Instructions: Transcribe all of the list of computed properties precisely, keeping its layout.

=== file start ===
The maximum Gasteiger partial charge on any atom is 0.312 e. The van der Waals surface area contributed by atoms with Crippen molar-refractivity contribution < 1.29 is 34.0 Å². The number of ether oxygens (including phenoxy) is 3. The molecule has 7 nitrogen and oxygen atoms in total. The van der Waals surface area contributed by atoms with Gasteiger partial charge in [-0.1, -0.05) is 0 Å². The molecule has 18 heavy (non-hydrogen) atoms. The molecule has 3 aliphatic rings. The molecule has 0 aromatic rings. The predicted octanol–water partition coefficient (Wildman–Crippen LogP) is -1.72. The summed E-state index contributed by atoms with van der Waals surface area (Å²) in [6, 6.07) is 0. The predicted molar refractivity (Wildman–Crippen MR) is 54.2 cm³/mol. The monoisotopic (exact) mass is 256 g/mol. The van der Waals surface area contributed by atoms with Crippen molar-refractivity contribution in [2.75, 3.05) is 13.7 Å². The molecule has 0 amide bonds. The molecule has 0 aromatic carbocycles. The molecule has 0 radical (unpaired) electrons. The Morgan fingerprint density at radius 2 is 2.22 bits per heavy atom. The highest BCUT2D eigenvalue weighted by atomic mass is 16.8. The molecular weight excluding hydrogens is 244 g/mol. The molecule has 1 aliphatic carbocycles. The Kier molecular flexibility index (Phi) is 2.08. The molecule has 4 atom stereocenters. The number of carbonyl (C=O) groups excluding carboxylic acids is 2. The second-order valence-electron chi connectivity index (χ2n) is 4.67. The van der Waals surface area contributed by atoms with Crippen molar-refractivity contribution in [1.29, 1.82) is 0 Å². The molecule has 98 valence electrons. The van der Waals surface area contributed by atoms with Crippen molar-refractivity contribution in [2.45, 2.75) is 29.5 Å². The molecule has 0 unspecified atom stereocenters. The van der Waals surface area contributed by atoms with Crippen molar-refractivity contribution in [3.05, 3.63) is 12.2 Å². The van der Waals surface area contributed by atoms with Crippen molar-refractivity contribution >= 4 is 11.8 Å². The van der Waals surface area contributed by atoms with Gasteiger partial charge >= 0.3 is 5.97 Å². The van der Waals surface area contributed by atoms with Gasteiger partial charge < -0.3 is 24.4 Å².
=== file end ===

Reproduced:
The maximum Gasteiger partial charge on any atom is 0.312 e. The van der Waals surface area contributed by atoms with Crippen molar-refractivity contribution < 1.29 is 34.0 Å². The number of ether oxygens (including phenoxy) is 3. The molecule has 7 nitrogen and oxygen atoms in total. The van der Waals surface area contributed by atoms with Gasteiger partial charge in [-0.1, -0.05) is 0 Å². The molecule has 18 heavy (non-hydrogen) atoms. The molecule has 3 aliphatic rings. The molecule has 0 aromatic rings. The predicted octanol–water partition coefficient (Wildman–Crippen LogP) is -1.72. The summed E-state index contributed by atoms with van der Waals surface area (Å²) in [6, 6.07) is 0. The predicted molar refractivity (Wildman–Crippen MR) is 54.2 cm³/mol. The monoisotopic (exact) mass is 256 g/mol. The van der Waals surface area contributed by atoms with Crippen molar-refractivity contribution in [2.75, 3.05) is 13.7 Å². The molecule has 0 amide bonds. The molecule has 0 aromatic carbocycles. The molecule has 0 radical (unpaired) electrons. The Morgan fingerprint density at radius 2 is 2.22 bits per heavy atom. The highest BCUT2D eigenvalue weighted by atomic mass is 16.8. The molecular weight excluding hydrogens is 244 g/mol. The molecule has 1 aliphatic carbocycles. The Kier molecular flexibility index (Phi) is 2.08. The molecule has 4 atom stereocenters. The number of carbonyl (C=O) groups excluding carboxylic acids is 2. The second-order valence-electron chi connectivity index (χ2n) is 4.67. The van der Waals surface area contributed by atoms with Crippen molar-refractivity contribution in [1.29, 1.82) is 0 Å². The molecule has 98 valence electrons. The van der Waals surface area contributed by atoms with Crippen molar-refractivity contribution in [2.45, 2.75) is 29.5 Å². The molecule has 0 unspecified atom stereocenters. The van der Waals surface area contributed by atoms with Crippen molar-refractivity contribution in [3.05, 3.63) is 12.2 Å². The van der Waals surface area contributed by atoms with Crippen molar-refractivity contribution >= 4 is 11.8 Å². The van der Waals surface area contributed by atoms with Gasteiger partial charge >= 0.3 is 5.97 Å². The van der Waals surface area contributed by atoms with Gasteiger partial charge < -0.3 is 24.4 Å².